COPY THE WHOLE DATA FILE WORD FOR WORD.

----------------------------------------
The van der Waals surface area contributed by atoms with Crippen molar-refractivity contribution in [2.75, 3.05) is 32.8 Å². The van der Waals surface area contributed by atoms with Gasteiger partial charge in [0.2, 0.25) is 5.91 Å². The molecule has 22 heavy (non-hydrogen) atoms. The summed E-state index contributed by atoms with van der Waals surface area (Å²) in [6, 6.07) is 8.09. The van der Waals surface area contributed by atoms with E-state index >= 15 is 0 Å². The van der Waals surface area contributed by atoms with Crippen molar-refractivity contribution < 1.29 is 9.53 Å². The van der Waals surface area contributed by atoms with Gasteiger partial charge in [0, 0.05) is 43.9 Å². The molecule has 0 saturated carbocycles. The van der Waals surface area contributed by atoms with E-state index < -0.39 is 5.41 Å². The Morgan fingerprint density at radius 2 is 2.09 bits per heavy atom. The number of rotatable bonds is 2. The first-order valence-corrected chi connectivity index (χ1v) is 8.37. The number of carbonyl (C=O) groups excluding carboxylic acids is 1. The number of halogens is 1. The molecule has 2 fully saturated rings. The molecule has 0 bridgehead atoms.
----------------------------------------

The van der Waals surface area contributed by atoms with Crippen molar-refractivity contribution in [2.75, 3.05) is 32.8 Å². The van der Waals surface area contributed by atoms with Gasteiger partial charge in [0.2, 0.25) is 5.91 Å². The molecule has 22 heavy (non-hydrogen) atoms. The summed E-state index contributed by atoms with van der Waals surface area (Å²) in [6, 6.07) is 8.09. The van der Waals surface area contributed by atoms with E-state index >= 15 is 0 Å². The van der Waals surface area contributed by atoms with Crippen molar-refractivity contribution < 1.29 is 9.53 Å². The van der Waals surface area contributed by atoms with Gasteiger partial charge in [0, 0.05) is 43.9 Å². The molecule has 0 saturated carbocycles. The van der Waals surface area contributed by atoms with E-state index < -0.39 is 5.41 Å². The Morgan fingerprint density at radius 2 is 2.09 bits per heavy atom. The number of rotatable bonds is 2. The first-order valence-corrected chi connectivity index (χ1v) is 8.37. The number of carbonyl (C=O) groups excluding carboxylic acids is 1. The number of halogens is 1. The molecule has 2 fully saturated rings. The molecule has 0 bridgehead atoms.